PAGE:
Biden picks up where Obama left off in the Middle East

Anthony Blinken returns to the White House, dropping the title of “Deputy” from his secretary of state role, now helming the State Department. Blinken also intends to bring on members from Obama’s administration to handle new efforts in Syria. During Trump’s term, much of the affairs in Syria were left to be handled by CENTCOM (U.S. Central Command).

Blinken brings back Obama officials to his department

Familiar faces among Blinken’s picks are Michael Ratney, former U.S. special envoy to Syria who now leads the languages school for the State Department and Robert Malley, former IS advisor, currently head of the International Crisis Group. Both men served under Obama administration from 2015 to 2017.

Also on Blinken’s list are Puneet Talwar and Michael Singh, both connected to Blinken through working with or for Westexec Advisors. Singh’s previous experience was under the George W. Bush administration as a former Syrian Advisor. Meanwhile, Talwar served under Obama as an Advisor for Middle Eastern affairs.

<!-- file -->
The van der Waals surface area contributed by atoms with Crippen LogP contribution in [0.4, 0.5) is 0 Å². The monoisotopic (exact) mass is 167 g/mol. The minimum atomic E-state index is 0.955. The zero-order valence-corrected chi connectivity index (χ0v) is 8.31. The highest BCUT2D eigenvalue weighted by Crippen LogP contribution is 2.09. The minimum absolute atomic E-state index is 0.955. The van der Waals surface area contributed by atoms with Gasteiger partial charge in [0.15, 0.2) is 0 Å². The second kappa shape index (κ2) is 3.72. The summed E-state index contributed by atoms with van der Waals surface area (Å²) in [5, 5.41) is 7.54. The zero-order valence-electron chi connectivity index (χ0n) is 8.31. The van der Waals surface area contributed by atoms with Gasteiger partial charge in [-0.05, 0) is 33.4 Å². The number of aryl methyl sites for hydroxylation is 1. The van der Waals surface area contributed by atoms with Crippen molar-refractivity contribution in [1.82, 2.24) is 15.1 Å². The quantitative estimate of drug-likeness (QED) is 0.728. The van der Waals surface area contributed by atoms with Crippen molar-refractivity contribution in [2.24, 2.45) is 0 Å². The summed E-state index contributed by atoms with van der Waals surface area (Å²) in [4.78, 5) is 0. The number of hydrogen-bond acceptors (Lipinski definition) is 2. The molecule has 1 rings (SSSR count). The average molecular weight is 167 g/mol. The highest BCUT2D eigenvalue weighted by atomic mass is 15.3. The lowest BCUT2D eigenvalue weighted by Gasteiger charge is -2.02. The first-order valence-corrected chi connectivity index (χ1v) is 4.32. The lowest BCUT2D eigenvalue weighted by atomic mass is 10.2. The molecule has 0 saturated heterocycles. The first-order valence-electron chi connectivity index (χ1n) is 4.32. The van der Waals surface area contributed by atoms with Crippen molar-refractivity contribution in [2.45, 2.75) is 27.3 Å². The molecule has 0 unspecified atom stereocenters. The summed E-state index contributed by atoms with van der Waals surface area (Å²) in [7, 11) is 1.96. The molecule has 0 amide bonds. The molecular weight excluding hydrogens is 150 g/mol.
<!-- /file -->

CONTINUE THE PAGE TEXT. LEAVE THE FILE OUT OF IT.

4 years and nothing has changed

Though efforts such as the strikes on the bases of Bashar Al Assad of 2017 and the Caesar Act implemented to toughen sanctions on Syria were made by the Trump administration, little change was actually made since Obama’s final days in office. This leaves Biden’s administration, and specifically Blinken, to resolve issues left essentially untouched over the past four years.

Both U.S. Special Operations Command and U.S. troop commitments will have to be balanced delicately in the coming days. The USSOCOM garrison has been monitoring the desert region of Al Taf alongside the General Intelligence Directorate of Jordan and the Mughaweir Al Thawrah, a Syrian militia group financed by Washington. These soldiers were initially deployed for Obama’s Train and Equip programme, the goal of which was to monitor and report on Syrian insurgents converted to be fighters against Obama’s Islamic State. The troop was also originally managed by the CIA from training bases in Jordan.

Meanwhile, U.S. troops in other parts of the region are still tied to previously agreed upon relationships in northeastern Syria with the Kurdish-Majority Syrian Democratic Forces. The former deputy secretary of state that served before Blinken made public critiques of the Obama administration in 2019, stating that it lacked direction for the initial interventions in Syria. This leaves Blinken and the new administration to both answer for issues left unresolved since the Obama administration as well as the wake of the Trump Administration.